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The Saratoga Falcon

The Saratoga Falcon

The Saratoga Falcon

‘One-year rule’ statistically effective, but in need of alterations

It’s a classic lunchtime scene: a newly licensed junior, eager to take his friends out for their “first” off-campus lunch, speeds to In-N-Out with three or four buddies in the backseat. The engine revs, the radio blares and the thought of a one-year restriction on passengers for new drivers? That thought is long gone.

The infamous one-year restriction, preventing new drivers under 18 to carry passengers during their first licensed year, may win the title of most-broken rule on campus. Though often emphasized by parents and warned against by officials, most new drivers soon discover what they find to be a limited risk in driving others.

The one-year rule is statistically effective — there’s no doubting that. It is part of a nationwide movement in the last couple decades to instate Graduated Driving Laws, or GDLs, which place various limits on young drivers. The one-year rule in California has been shown to  significantly reduce the number of fatal traffic accidents, but many other states have experienced similar successes with slightly different rules.

Though the rule is well-intended, California should modify the one-year passenger restriction and instead tighten other aspects of the GDLs. 

According to the Governors Highway Safety Association, California is the only state to institute a 12-month period in which drivers with an intermediate license cannot drive any other passengers. Some states instead have shorter 3-month or 6-month periods without passengers — both are more realistic time periods to expect licensed drivers to wait to drive others.

However, rather than restricting the time drivers must wait to carry passengers, roughly 30 states restrict the number of people that new drivers can carry. Most of these states allow drivers to carry only one passenger for a certain period — usually either three, six or 12 months — and certain places, such as Washington, D.C., and South Carolina, allow two passengers.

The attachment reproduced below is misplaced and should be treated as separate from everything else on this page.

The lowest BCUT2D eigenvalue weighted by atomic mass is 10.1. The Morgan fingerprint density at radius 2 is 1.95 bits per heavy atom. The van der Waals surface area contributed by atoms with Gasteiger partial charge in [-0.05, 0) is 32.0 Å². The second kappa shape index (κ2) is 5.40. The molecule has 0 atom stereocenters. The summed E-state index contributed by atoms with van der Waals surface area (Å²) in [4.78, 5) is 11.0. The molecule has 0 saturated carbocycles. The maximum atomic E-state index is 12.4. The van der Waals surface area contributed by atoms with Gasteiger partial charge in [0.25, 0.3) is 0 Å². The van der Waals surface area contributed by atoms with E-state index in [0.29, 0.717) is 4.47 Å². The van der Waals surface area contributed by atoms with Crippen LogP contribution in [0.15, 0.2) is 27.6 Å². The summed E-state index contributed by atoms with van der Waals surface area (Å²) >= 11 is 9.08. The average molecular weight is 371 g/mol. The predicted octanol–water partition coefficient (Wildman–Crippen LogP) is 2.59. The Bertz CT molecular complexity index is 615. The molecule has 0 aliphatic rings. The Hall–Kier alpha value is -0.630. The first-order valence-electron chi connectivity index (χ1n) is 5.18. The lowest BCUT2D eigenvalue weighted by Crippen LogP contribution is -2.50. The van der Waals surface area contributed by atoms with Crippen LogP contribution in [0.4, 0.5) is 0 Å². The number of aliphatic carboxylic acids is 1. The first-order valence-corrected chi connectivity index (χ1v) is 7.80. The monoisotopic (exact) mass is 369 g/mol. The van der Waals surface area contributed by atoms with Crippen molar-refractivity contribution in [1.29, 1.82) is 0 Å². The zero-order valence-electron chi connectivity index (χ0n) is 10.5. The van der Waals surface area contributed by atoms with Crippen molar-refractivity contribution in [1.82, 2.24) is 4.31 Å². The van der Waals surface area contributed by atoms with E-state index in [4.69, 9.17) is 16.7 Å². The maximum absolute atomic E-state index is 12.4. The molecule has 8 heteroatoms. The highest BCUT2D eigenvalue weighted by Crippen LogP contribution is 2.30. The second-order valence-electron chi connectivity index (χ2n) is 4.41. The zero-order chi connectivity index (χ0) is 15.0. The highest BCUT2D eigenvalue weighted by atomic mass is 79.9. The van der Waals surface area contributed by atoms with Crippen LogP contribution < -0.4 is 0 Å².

Limiting passengers enables new drivers to become more comfortable driving others. In the same way that teenagers must learn to drive, they also much learn to drive with distractions. Expecting someone to spend a full year alone in their car and then permitting them to drive around as many friends as they wish is a recipe for disaster.

Though rule-abiding drivers will have likely refined their driving skills in one year, they will be wholly unprepared to focus on the road if their friends jump in the car only to blast music and scream over each other’s voices.

States GDLs also vary as to how many months a permitted driver must wait to test for their license after passing the written permit test and taking driving lessons. The six-month learning period is not uncommon, but many states require a one-year wait to allow drivers to become fully comfortable before they are unleashed on their own. For example, Colorado, Florida, Georgia and Mississippi, among others, require a 12-month learning stage.

If the goal of the California one-year passenger rule is to to ensure drivers are comfortable on the road and thus reduce accidents, why does California not extend their 6-month permitted driving phase? Drivers would have a very difficult time violating this rule since they must be accompanied by a licensed driver over 25 — parents would likely realize when a car is missing from their home.

While it may be reasonable, it is unrealistic to expect new drivers to refine their driving skills in one year of driving alone. That would be more easily accomplished during the learner stage when accompanied by an older, licensed driver.

Each of these areas of the GDLs could easily be improved. Not only would altering the one-year rule create a more realistic expectation for new drivers, but it could likely lower traffic accidents and fatalities. As of now, it is difficult for a largely ignored and little-enforced rule to be effective.

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